Protecting water quality
Water Quality Assurance Program
Residents of the City of Toronto and York Region can have complete assurance in the safety of the drinking water.
The City of Toronto's four water treatment plants have highly effective water treatment and quality assurance processes in place. This ensures that the water is free of harmful chemicals and that E.coli and other disease-causing bacteria are not present in tap water.
The treatment processes are based on a multiple barriers concept whereby coagulation, filtration and chlorine disinfection perform complimentary roles in physically removing and inactivating disease causing organisms which might be present.
These processes are monitored by continuous analyzers, which provide an immediate confirmation of process effectiveness.
Back-up systems are in place to insure that equipment malfunctions are immediately remedied in order to provide seamless treatment.
Regular sampling and analysis:
Toronto's drinking water comes from Lake Ontario through intake pipes that are one to three kilometres away from shore and at a depth of 15 metres. This configuration minimizes the potential for onshore events such as heavy rainfall adversely affecting finished water quality.
The city's water production unit samples the treated drinking water at each operating plant every four hours to confirm the absence of bacteria. The city's Water Quality Unit conducts more than 50,000 bacteriological tests at the filtration plants every year to monitor incoming and process water quality, as well as the finished product. Additionally, approximately 20,000 bacteriological tests are performed on water samples collected from the distribution system to ensure that degradation does not occur following treatment.
We analyse a comprehensive list of potential chemical contaminants. Overall, the list of substances tested for exceeds 300. This exceeds the 78 chemicals for which health based standards exist in Ontario.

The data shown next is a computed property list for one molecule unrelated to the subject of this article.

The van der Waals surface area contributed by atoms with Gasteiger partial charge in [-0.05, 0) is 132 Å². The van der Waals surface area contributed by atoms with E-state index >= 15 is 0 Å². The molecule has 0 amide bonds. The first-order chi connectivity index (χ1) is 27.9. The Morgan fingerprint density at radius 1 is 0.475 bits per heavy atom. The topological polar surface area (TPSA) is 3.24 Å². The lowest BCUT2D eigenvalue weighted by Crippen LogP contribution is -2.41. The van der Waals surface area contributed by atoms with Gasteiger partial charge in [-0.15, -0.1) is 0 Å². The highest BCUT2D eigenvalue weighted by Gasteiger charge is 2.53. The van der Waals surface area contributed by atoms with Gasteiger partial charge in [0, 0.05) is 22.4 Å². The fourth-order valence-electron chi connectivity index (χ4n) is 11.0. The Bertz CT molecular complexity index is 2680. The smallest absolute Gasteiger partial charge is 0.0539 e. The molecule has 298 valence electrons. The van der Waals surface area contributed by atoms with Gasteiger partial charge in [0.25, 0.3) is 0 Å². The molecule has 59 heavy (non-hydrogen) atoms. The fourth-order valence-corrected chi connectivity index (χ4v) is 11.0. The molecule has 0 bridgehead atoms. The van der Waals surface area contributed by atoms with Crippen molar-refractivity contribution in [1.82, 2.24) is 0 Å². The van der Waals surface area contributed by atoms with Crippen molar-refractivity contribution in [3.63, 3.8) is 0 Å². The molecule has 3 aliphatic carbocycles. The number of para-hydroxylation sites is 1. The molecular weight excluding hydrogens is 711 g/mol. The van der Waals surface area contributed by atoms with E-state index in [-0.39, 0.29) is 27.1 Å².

The City's main drinking water laboratory is formally accredited for performing compliance tests on drinking water.
Toronto's drinking water always meets or exceeds the Ministry of the Environment's Ontario Drinking Water Standards. The city has established its own water-quality objectives for specific parameters that are more stringent than the provincial objectives. Daily reports on the bacteriological analysis from each plant are sent to the Ministry of Environment (MOE) as well as the Public Health Division.
The Region of York has its own Quality Assurance Program that samples water within the region's distribution system used for Toronto supplied water. Wells are also used as a water supply source in the Region of York.
In Toronto, approximately 50 residents have water supplied from private wells. The city recommends that these individuals have their water supply analyzed regularly by a qualified laboratory.
Toronto Medical Officer of Health informed of irregularities:
In case of a finding of adverse water quality the results are immediately forwarded to Toronto's Medical Officer of Health as well as the MOE for notification of the public if necessary. Should it be determined that water as supplied to the Region of York was also adversely affected, the Medical Officer of Health for the Region would also be notified.
If an irregularity is detected further analysis of the site and the distribution area around the site is undertaken. The area of concern would be immediately isolated should corrective measures be deemed necessary. In consultation with the Medical Officer of Health, city staff would determine appropriate measures to be taken to restore water quality.
Plants operate under provincial regulation:
The city's water treatment plants operate in compliance with the Ontario Safe Drinking Water Act and its associated Regulations as well as MOE certificates of approval (C. of A.). Operators are well trained and certified by the MOE. Ministry inspectors inspect Toronto's plants regularly to ensure compliance.
Publication of test results:
Test results on the quality of Toronto's water are available to the public. Summary reports are available on the web site and hard copies are available at Access Toronto desks or can be mailed to interested residents. Individual test results are also available upon request.